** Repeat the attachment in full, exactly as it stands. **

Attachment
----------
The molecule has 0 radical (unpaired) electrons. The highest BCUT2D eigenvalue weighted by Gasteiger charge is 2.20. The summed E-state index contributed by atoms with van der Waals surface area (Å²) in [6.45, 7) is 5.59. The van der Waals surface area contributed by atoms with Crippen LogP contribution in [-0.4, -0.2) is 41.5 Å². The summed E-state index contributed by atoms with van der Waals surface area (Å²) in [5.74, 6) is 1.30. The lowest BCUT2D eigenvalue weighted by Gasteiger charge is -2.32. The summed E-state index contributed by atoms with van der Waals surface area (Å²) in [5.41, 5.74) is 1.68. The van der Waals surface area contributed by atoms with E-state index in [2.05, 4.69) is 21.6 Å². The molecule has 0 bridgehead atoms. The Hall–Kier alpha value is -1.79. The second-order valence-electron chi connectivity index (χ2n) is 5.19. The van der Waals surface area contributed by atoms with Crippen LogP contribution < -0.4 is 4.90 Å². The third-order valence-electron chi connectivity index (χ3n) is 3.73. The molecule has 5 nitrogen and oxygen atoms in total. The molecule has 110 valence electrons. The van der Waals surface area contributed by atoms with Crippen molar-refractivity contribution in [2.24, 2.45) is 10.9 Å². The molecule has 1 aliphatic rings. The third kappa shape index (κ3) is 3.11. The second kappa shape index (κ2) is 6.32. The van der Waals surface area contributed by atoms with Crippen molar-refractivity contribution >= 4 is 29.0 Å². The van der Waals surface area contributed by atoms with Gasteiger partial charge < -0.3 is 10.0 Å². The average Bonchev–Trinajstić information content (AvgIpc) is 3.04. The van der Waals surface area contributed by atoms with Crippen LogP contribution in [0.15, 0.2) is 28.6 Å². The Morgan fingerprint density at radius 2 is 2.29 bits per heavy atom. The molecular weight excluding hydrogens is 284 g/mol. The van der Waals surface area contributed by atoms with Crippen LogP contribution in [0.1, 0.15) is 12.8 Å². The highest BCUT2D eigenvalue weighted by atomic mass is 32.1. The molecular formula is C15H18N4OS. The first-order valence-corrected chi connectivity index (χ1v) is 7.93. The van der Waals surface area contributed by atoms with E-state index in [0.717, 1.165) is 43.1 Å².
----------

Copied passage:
The molecule has 0 radical (unpaired) electrons. The highest BCUT2D eigenvalue weighted by Gasteiger charge is 2.20. The summed E-state index contributed by atoms with van der Waals surface area (Å²) in [6.45, 7) is 5.59. The van der Waals surface area contributed by atoms with Crippen LogP contribution in [-0.4, -0.2) is 41.5 Å². The summed E-state index contributed by atoms with van der Waals surface area (Å²) in [5.74, 6) is 1.30. The lowest BCUT2D eigenvalue weighted by Gasteiger charge is -2.32. The summed E-state index contributed by atoms with van der Waals surface area (Å²) in [5.41, 5.74) is 1.68. The van der Waals surface area contributed by atoms with E-state index in [2.05, 4.69) is 21.6 Å². The molecule has 0 bridgehead atoms. The Hall–Kier alpha value is -1.79. The second-order valence-electron chi connectivity index (χ2n) is 5.19. The van der Waals surface area contributed by atoms with Crippen LogP contribution < -0.4 is 4.90 Å². The third-order valence-electron chi connectivity index (χ3n) is 3.73. The molecule has 5 nitrogen and oxygen atoms in total. The molecule has 110 valence electrons. The van der Waals surface area contributed by atoms with Crippen molar-refractivity contribution in [2.24, 2.45) is 10.9 Å². The molecule has 1 aliphatic rings. The third kappa shape index (κ3) is 3.11. The second kappa shape index (κ2) is 6.32. The van der Waals surface area contributed by atoms with Crippen molar-refractivity contribution >= 4 is 29.0 Å². The van der Waals surface area contributed by atoms with Gasteiger partial charge < -0.3 is 10.0 Å². The average Bonchev–Trinajstić information content (AvgIpc) is 3.04. The van der Waals surface area contributed by atoms with Crippen LogP contribution in [0.15, 0.2) is 28.6 Å². The Morgan fingerprint density at radius 2 is 2.29 bits per heavy atom. The molecular weight excluding hydrogens is 284 g/mol. The van der Waals surface area contributed by atoms with Crippen LogP contribution in [0.1, 0.15) is 12.8 Å². The highest BCUT2D eigenvalue weighted by atomic mass is 32.1. The molecular formula is C15H18N4OS. The first-order valence-corrected chi connectivity index (χ1v) is 7.93. The van der Waals surface area contributed by atoms with E-state index in [0.717, 1.165) is 43.1 Å².